The US Federal Reserve hiked interest rates by 0.75% to fight inflation – the largest hike in 28 years.
The Federal Reserve announced more rate hikes and forecast a slowing economy along with rising unemployment in the coming months.
The bank raised its policy rate to a range of 1.5% to 1.75%, not seen since the pandemic began.
The increase will make it more expensive for people, businesses and governments to borrow, affecting consumer products like credit cards and mortgages.
Fed Chair Jerome Powell had previously ruled out such a large hike, but last month’s unexpected surge in inflation – which many had hoped had peaked – forced the bank to change course.
Data released on Friday showed US inflation hit a 40-year high of 8.6% in May, one of the highest in the world.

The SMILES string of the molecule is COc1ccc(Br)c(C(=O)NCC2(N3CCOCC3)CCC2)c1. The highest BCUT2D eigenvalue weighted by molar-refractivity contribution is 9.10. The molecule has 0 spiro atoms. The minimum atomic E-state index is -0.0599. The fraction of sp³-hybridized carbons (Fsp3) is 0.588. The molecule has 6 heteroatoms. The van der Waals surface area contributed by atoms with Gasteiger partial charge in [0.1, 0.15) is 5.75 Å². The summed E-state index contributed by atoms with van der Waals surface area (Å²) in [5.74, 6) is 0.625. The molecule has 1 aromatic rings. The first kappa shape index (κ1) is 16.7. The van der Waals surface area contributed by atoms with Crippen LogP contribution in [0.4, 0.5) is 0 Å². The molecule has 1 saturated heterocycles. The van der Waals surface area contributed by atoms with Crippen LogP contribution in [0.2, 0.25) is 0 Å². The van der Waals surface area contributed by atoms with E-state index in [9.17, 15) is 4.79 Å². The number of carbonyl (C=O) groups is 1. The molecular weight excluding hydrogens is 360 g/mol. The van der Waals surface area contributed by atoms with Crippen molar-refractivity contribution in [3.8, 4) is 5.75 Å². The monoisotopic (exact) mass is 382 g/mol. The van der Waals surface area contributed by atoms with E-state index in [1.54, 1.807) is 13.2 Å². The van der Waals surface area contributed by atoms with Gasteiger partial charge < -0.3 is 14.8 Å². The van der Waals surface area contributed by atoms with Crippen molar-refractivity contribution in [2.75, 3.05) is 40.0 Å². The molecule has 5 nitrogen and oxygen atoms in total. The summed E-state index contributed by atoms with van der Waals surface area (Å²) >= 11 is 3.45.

In a statement, the Federal Open Market Committee cited the impact of the war in Ukraine and lockdown policies in China on rising consumer prices.
Officials upgraded their forecasts for interest rates at the end of this year and next, expecting the median policy rate to hit 3.4% by the end of 2022.
In March, this rate had been forecast at 1.9%.
It is expected to hit 3.8% by the end of 2023 versus the March forecast of 2.8%.
The revision suggests Fed officials expect inflation to last longer than before.
Mr Powell said he doesn’t expect increases of 75 percentage points to be common.
US inflation numbers have prompted a sharp sell-off in bonds and stocks by investors anticipating Wednesday’s rate hike.
The S&P 500 entered the bear market on Monday after falling 20% from its January peak.
Other countries are also raising interest rates to combat inflation.
In the UK, the Bank of England is expected to raise interest rates by 0.25% to 1.25% on Thursday.
US interest rates rise 0.75%, the sharpest rise in almost 30 years | business news
Source link US interest rates rise 0.75%, the sharpest rise in almost 30 years | business news